Defending Your Turf Against Summer Season Garden Pests

By TruGreen May 31, 2015
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As a gardener, you spend time and money ensuring your plants and veggies succeed. Here are the pests that stand in your way and what you can do to stop them.

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Defending Your Turf Against Summer Season Garden Pests

Having a great looking lawn and garden means declaring war on pests that are out for destruction. You put plenty of effort and money into your garden, and losing your beloved veggies to nasty critters would be downright tragic. Take a look at these summertime garden pests, learn how to identify them, and what we can do to guard your greens.

Aphids

CHARACTERISTICS: Aphids come in a variety of shapes and colors (4,400 to be exact), but all types share a common bond: they love to feed on the soft, succulent tissue of your garden plants. And trust us when we say, you don’t want that. Aphids tend to be very small in size, which is where they picked up the nickname, “plant lice.” As you might expect, they tend to reproduce in large numbers, and where there’s one, there are many. 

SYMPTOMS: The easiest way to visually tell if aphids have turned your garden into a dinner buffet is by the appearance of twisted, cupped or wrinkled stems, leaves, or flowers. Aphids also produce a sticky secretion that turns black as a result of sooty mold fungus. 

TREATMENT: If you see any signs of aphids, you need to act fast. These nasty bugs can take out entire plants and effortlessly spread to others if left untreated.

Armyworms

CHARACTERISTICS: The aptly named armyworm (they travel in packs) aren’t actually worms at all, but caterpillars — highly destructive ones at that. In fact, they can take out an entire garden in one fell swoop. They’re grayish green, normally with light stripes that run lengthwise along their bodies. 

SYMPTOMS: They love nibbling on your grass, leaving it with a ragged appearance. Do you have birds constantly feeding on your lawn? This could indicate the presence of armyworms, or other pest. In addition, you may notice “skeletonized” leaves that have been stripped bare within your garden. There’s a good chance armyworms are the culprit and your garden has fallen prey to this formidable enemy.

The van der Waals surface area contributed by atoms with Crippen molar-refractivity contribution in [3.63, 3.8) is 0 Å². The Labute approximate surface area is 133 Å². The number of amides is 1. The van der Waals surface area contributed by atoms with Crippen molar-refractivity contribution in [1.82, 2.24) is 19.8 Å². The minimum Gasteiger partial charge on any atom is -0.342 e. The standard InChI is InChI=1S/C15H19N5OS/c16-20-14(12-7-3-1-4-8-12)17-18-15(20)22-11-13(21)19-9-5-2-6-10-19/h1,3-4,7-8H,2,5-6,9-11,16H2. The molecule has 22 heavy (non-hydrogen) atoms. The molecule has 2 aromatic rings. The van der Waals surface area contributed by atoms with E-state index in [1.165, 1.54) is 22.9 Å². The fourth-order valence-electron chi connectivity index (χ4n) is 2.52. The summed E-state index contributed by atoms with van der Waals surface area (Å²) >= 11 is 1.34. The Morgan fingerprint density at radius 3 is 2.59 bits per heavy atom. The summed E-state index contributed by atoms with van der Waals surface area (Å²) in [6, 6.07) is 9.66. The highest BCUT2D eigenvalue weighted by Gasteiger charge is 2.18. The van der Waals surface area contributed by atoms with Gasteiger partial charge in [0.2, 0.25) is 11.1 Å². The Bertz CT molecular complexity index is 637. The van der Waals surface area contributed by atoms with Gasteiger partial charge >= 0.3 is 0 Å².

TREATMENT: Handpick the worms you discover and don’t be tempted to crush them between your thumbs. Instead drop them in a bucket of soapy water. 

Whiteflies

CHARACTERISTICS: The Spiraling Whitefly, which is most prevalent in Southern Florida, can cause significant damage to a large number of palms, trees and shrubs in a short amount of time.  It’s the largest and most aggressive of the whitefly family, plowing through your plants with reckless abandon. They’re a small, unassuming winged bug,  and chances are you’ll notice the sticky mess left behind by this bug before you actually see them.  

SYMPTOMS: While Whiteflies do weaken the plants they feed and breed on, the biggest problem is the mess they leave behind for you. They secrete a sticky substance referred to as “honeydew” that oozes from the plants and trees they attack and can attract a moldy, sooty buildup.  The most obvious indicator of a whitefly infestation is the white spiraling (hence the name) pattern they produce on the bottom of leaves when they lay eggs. It’s just no fun and nearly impossible to clean up. Act fast, because the secretion they leave behind that can spread to other plants and do damage to your pool, cars and house.  

TREATMENT: Plain and simple, there’s just no good way to get rid of this mess on your own. But that’s what we’re here for. 

 

Let us be the guardians of your greens. The TruGreen® Tree and Shrub program limits the damage caused by most pests. Call us today (800-464-0171) or get a quote.

Need Help? Call 1-800-464-0171

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